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Comparison of UWB Antennas Considering Pattern Variation With Frequency

  • Tharaka Dissanayake
  • Karu P. Esselle

The radiated waveform shape of a good UWB antenna should be the same in all directions of interest. This property is termed “waveform omni-directionality”. Such antennas can be characterized by a single normalized transfer function or impulse response, making system optimization, equivalent circuit modeling, propagation analysis and pulse shaping filter design much easier. Waveform omni-directionality is directly related to the antenna pattern stability with respect to frequency. It may not be feasible to realize UWB antennas with absolutely stable patterns; however, a quantitative figure for pattern stability enables one to compare UWB radiation from various antennas in a range of directions of interest. In this paper we use a newly proposed Pattern Stability Factor (PSF) to compare several probe-fed monopole UWB antennas and microstrip-fed printed planar monopole UWB antennas. The PSF is also used to determine the pattern stability bandwidth of those antennas. The PSF is defined in the frequency domain because UWB regulations (e.g. on bandwidth, mask level etc.) are specified in this domain but it also represents waveform fidelity and omni-directionality in the time domain. It is important to note that the PSF is independent of the gain of the antenna. For a good PSF, a flat gain response (versus frequency) is not necessary but the gain frequency response curves should be similar (apart for a constant) in all directions of interest. A pattern stable antenna fulfills this condition because, although its absolute gain pattern may change with frequency, the fractional change is the same in all directions of interest.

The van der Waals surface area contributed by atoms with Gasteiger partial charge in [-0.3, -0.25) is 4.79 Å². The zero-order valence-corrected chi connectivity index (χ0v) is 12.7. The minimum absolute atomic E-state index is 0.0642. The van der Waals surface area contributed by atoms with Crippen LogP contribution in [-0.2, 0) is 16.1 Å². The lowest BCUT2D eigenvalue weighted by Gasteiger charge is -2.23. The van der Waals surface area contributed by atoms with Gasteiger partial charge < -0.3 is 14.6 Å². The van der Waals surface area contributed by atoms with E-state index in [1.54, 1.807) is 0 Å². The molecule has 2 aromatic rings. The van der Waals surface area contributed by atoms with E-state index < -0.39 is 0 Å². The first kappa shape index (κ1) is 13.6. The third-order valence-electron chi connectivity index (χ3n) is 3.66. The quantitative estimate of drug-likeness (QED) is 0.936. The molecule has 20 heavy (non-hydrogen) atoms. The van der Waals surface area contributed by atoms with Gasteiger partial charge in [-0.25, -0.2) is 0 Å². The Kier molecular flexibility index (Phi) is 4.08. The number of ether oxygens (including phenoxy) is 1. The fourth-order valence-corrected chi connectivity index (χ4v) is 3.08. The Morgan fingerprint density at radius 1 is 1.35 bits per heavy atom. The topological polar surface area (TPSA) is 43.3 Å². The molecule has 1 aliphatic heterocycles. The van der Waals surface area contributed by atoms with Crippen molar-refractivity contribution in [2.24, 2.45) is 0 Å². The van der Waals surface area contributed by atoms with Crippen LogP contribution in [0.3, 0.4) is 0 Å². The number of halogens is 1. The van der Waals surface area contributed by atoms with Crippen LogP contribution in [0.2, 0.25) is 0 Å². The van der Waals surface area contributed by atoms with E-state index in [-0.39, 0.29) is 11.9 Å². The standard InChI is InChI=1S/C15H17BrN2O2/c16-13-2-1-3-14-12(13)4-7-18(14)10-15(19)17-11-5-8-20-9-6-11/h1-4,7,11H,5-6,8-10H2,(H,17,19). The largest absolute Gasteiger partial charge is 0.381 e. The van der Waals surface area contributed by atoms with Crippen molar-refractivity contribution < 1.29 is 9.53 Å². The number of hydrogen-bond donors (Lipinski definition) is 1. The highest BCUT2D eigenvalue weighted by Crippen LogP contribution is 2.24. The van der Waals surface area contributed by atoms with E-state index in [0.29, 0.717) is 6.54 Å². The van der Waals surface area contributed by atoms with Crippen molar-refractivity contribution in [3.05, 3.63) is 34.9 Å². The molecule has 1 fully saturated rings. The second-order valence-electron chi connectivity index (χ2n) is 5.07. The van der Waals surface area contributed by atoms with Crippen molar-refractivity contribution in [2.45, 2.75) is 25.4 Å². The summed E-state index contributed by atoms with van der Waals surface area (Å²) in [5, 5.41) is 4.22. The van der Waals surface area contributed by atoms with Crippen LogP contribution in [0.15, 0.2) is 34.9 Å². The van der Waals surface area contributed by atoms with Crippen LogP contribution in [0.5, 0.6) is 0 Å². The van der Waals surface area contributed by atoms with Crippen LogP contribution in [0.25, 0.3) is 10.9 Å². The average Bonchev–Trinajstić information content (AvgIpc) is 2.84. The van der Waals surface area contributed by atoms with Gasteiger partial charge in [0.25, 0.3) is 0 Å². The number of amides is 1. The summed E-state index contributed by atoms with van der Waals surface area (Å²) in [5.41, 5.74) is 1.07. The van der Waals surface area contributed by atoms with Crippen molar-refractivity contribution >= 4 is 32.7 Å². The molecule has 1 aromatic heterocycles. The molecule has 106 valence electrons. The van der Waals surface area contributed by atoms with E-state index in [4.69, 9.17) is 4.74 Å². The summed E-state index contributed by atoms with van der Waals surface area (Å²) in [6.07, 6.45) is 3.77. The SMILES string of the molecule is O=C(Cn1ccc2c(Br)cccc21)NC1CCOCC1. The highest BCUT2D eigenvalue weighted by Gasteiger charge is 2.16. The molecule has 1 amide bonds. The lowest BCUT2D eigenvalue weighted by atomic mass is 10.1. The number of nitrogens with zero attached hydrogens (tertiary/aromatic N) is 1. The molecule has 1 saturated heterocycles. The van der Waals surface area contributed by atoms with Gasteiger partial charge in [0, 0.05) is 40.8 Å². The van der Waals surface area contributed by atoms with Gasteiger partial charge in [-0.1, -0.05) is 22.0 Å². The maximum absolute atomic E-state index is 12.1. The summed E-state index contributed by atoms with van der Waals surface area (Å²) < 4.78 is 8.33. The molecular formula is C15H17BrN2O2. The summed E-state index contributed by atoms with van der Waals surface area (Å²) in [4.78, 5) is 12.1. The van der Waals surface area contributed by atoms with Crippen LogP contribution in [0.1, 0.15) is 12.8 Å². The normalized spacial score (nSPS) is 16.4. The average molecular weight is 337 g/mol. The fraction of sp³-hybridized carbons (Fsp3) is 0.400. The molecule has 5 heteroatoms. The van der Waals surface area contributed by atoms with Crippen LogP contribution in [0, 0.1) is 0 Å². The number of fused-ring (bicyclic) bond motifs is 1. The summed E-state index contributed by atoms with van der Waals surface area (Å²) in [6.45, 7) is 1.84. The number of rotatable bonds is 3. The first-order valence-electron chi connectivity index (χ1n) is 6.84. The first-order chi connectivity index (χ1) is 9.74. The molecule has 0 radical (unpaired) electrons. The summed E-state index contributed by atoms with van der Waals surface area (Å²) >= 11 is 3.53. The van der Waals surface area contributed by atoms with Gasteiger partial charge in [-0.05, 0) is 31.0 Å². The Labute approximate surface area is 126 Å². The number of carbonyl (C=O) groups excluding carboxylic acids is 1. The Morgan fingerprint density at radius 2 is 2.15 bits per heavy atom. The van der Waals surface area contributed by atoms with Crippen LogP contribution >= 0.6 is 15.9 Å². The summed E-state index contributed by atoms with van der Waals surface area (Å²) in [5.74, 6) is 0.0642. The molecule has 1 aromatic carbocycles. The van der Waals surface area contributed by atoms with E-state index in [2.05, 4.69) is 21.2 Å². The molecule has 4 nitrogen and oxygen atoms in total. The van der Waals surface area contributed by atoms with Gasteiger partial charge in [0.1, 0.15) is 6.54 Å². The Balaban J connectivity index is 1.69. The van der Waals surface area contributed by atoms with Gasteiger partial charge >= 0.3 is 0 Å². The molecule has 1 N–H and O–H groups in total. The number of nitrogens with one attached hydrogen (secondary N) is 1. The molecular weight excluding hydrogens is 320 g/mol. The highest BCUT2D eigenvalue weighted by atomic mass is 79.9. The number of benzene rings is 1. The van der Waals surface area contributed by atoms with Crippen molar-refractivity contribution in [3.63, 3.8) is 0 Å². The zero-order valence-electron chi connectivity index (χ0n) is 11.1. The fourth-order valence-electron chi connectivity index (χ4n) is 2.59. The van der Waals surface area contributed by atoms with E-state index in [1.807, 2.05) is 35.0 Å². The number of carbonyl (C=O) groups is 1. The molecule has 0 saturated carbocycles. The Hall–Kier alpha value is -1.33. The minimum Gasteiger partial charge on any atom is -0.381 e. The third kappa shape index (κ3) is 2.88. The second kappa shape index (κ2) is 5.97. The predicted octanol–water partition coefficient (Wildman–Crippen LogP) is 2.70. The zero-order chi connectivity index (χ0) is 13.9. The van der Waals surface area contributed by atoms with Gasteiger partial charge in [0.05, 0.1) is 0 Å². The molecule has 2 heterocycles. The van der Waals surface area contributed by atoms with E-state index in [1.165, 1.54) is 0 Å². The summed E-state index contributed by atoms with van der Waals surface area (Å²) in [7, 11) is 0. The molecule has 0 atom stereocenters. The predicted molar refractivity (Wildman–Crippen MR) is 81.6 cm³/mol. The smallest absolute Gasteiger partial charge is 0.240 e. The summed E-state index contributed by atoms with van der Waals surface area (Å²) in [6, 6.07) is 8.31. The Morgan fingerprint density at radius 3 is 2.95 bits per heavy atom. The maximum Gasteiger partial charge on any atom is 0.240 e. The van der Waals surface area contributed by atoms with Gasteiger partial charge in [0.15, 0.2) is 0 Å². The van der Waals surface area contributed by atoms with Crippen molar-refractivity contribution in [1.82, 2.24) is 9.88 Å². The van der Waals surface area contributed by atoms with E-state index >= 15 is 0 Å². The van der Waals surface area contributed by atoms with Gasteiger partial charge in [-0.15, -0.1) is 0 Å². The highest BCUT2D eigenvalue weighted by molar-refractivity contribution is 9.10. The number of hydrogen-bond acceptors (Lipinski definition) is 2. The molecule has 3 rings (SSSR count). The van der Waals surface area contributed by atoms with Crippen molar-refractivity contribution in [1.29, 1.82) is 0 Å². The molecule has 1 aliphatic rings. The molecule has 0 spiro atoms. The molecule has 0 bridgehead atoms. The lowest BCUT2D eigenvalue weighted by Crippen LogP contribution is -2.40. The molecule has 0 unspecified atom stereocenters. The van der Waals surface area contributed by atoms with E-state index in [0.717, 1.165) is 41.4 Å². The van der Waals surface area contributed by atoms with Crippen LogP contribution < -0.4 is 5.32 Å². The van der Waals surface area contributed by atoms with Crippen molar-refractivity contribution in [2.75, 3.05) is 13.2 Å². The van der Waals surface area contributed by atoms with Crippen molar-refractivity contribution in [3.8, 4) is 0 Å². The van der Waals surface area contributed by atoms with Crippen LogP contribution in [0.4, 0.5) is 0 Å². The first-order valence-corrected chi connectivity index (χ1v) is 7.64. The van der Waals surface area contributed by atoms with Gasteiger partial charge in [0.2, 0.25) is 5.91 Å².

Keywords

Ground Plane Return Loss Pattern Stability Mask Level Narrow Frequency Range 
These keywords were added by machine and not by the authors. This process is experimental and the keywords may be updated as the learning algorithm improves.

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5. References

  1. 1.
    Stanley Bo-Ting Wang, Ali M. Niknejad and Robert W. Borderson, “Modeling Omnidirectional Small Antennas for UWB Applications”, IEEE Antenna and Propagation International Symposium, June (2004).Google Scholar
  2. 2.
    Florent Munier, Thomas Eriksson, and Arne Svensson. “On The Effect ofAntennas in UWB Systems”, In Proceedings of 28th URSI General Assembly in India (2005).Google Scholar
  3. 3.
    Goufeng Lu, and Larry Greenstien, “Antenna and Pulse Designs for Meting UWB Spectrum Density Requirements”, IEEE Conference on Ultra-wideband Systems and Technologies, November (2003).Google Scholar
  4. 4.
    T. Dissanayake, and Karu Esselle, “ A Printed Triangular-ring Antenna with a 2:1 Bandwidth”, Microwave and Optical Technology Letters, 44(1), (2005)Google Scholar

Copyright information

© Springer Science+Business Media, LLC 2007

Authors and Affiliations

  • Tharaka Dissanayake
    • 1
  • Karu P. Esselle
    • 1
  1. 1.Department of Electronics, School of Information and SciencesMacquarie UniversityAustralia

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